Consumed by my loss, I didn’t notice the hardness of the pew where I sat. I was at the funeral of my dearest friend — my mother.
She finally had lost her long battle with cancer. The hurt was so intense, I found it hard to breathe at times.
Always supportive, Mother clapped loudest at my school plays, held a box of tissues while listening to my first heartbreak, comforted me at my father’s death, encouraged me in college, and prayed for me my entire life.
When mother’s illness was diagnosed, my sister had a new baby and my brother had recently married his childhood sweetheart, so it fell on me, the 27-year-old middle child without entanglements, to take care of her. I considered it an honor.
“What now?” I asked, sitting in church. My life stretched out before me as an empty abyss. My brother sat stoically with his face toward the cross while clutching his wife’s hand. My sister sat slumped against her husband’s shoulder, his arms around her as she cradled their child. All so deeply grieving, no one noticed I sat alone. My place had been with our mother, preparing her meals, helping her walk, taking her to the doctor, seeing to her medication.
Now she had moved on. My work was finished, and I was alone.
I heard a door open and slam shut at the back of the church. Quick footsteps hurried along the carpeted floor. An exasperated young man looked around briefly and then sat next to me.
He folded his hands and placed them on his lap. His eyes were brimming with tears. He began to sniffle. “I’m late,” he explained, though no explanation was necessary.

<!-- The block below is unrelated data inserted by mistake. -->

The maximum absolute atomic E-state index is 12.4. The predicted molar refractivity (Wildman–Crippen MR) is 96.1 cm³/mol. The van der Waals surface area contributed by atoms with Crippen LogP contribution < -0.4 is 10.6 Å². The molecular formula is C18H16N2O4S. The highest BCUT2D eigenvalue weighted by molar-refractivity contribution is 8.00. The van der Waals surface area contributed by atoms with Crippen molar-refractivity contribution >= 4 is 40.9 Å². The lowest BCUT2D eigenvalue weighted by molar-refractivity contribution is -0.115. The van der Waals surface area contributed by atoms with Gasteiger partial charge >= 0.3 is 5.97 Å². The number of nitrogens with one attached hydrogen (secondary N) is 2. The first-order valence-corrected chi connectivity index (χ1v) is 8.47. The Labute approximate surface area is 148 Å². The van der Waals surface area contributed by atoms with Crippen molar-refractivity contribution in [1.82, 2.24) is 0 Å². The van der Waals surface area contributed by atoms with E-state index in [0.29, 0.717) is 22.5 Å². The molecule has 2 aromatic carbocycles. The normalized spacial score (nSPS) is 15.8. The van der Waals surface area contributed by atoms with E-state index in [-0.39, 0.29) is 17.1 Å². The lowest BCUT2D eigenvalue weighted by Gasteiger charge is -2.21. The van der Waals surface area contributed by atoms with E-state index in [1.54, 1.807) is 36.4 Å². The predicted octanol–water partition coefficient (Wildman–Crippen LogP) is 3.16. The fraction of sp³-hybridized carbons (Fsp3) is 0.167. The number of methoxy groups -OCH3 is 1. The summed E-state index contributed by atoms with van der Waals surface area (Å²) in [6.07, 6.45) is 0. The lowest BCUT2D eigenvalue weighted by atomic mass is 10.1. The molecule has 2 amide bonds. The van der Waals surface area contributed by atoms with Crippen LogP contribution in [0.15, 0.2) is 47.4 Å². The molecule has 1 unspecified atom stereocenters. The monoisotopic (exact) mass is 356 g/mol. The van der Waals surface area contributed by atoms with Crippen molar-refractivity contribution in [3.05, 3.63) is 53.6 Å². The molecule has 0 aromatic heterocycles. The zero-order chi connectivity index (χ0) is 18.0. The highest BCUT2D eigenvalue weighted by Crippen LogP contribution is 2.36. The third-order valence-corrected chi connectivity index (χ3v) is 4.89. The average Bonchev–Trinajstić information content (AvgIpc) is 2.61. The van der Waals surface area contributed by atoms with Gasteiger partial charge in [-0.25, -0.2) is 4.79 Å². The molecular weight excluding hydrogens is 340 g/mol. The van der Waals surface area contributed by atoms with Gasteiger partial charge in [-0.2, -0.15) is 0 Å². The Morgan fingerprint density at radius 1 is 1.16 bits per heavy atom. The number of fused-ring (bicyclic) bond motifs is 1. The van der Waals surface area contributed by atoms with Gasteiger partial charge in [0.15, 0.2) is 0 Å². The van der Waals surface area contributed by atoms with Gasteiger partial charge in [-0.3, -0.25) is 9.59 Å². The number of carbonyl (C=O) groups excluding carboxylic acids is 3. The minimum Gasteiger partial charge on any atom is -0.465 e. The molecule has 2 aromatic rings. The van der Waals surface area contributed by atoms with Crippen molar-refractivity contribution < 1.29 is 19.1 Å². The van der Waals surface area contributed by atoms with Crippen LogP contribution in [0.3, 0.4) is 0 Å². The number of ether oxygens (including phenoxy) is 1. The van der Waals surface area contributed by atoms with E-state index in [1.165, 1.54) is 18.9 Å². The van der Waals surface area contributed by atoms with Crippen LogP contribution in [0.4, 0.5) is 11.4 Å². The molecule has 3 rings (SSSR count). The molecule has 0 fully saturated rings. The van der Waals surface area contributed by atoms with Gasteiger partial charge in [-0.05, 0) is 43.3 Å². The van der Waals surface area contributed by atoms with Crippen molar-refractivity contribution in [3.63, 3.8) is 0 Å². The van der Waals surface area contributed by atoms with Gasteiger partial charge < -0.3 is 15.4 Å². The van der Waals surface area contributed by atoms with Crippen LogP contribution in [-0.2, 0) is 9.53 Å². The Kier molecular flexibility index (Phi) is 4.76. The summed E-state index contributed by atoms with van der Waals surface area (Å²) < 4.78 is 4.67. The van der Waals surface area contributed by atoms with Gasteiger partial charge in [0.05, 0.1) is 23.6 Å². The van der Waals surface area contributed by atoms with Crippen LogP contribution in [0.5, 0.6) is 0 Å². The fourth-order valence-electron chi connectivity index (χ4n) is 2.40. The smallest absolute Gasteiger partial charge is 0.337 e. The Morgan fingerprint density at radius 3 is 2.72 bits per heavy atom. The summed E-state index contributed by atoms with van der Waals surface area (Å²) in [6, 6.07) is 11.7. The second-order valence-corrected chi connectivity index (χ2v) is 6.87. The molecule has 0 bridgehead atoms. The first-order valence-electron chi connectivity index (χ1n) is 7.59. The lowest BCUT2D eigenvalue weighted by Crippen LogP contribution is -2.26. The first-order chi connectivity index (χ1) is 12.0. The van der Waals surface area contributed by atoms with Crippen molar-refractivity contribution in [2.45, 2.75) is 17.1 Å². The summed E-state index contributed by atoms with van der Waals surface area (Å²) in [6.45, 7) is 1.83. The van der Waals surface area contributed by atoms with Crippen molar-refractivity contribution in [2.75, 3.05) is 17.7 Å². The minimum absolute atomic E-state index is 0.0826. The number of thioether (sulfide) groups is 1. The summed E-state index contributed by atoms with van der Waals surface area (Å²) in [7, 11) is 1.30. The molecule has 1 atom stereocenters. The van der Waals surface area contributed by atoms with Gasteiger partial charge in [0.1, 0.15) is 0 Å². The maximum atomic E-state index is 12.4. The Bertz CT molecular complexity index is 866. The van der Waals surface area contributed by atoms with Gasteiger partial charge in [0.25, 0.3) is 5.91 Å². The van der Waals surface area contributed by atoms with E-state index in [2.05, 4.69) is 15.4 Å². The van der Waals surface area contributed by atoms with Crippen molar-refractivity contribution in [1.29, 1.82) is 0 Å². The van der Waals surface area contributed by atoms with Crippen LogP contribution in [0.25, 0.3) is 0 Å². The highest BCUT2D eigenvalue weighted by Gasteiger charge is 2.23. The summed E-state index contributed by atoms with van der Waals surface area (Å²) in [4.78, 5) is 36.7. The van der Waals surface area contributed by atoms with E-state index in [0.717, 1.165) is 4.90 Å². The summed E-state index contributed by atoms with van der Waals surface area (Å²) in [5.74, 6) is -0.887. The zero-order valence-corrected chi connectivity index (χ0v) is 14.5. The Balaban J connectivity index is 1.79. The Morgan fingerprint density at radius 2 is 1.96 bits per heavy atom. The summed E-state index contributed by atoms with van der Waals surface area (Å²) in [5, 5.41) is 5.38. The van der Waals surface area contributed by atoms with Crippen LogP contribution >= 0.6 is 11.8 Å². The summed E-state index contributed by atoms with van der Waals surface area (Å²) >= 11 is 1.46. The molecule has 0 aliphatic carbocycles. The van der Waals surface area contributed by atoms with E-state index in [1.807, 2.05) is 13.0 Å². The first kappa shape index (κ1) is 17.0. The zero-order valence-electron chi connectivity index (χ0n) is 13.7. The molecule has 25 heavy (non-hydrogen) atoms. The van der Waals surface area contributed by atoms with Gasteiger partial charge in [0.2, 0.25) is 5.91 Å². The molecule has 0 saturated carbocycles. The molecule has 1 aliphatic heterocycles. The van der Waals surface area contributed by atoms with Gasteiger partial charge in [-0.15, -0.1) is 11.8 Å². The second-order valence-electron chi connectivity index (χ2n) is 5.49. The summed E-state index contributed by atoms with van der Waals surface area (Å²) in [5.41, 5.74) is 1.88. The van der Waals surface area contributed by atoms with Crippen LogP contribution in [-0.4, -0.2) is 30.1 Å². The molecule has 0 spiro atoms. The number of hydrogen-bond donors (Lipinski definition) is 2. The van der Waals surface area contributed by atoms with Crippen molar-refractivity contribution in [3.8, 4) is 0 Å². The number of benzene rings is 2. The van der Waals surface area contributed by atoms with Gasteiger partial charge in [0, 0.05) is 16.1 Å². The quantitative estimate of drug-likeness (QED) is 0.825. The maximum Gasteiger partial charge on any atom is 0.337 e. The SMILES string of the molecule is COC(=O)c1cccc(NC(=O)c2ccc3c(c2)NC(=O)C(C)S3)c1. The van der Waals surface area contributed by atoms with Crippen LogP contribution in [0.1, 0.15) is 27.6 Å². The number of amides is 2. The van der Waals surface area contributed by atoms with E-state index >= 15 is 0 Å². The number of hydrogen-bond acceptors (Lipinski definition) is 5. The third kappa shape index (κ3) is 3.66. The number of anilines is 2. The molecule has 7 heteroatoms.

After several eulogies, he leaned over and commented, “Why do they keep calling Mary by the name of ‘Margaret?’”
“Because that was her name, Margaret. Never Mary. No one called her ‘Mary,’” I whispered. I wondered why this person couldn’t have sat on the other side of the church.
He interrupted my grieving with his tears and fidgeting. Who was this stranger anyway? “No, that isn’t correct,” he insisted, as several people glanced over at us whispering, “Her name is Mary, Mary Peters.”
“That isn’t who this is.”
“Isn’t this the Lutheran church?”
“No, the Lutheran church is across the street.”
“I believe you’re at the wrong funeral, sir.”
The solemnness of the occasion mixed with the realization of the man’s mistake bubbled up inside me and came out as laughter. I cupped my hands over my face, hoping it would be interpreted as sobs. The creaking pew gave me away.
Sharp looks from other mourners only made the situation seem more hilarious. I peeked at the bewildered, misguided man seated beside me. He was laughing, too, as he glanced around, deciding it was too late for an uneventful exit. I imagined Mother laughing.
At the final “Amen,” we darted out a door and into the parking lot. “I do believe we’ll be the talk of the town,” he smiled. He said his name was Rick and since he had missed his aunt’s funeral, he asked me out for a cup of coffee.
That afternoon began a lifelong journey for me with this man who attended the wrong funeral, but was in the right place.
A year after our meeting, we were married at a country church. This time we both arrived at the same church, right on time.
In my time of sorrow, I was given laughter. In place of loneliness, I was given love. This past June, we celebrated our twenty-second wedding anniversary. Whenever anyone asks us how we met, Rick tells them, “Her mother and my Aunt Mary introduced us. It’s truly a match made in heaven.”
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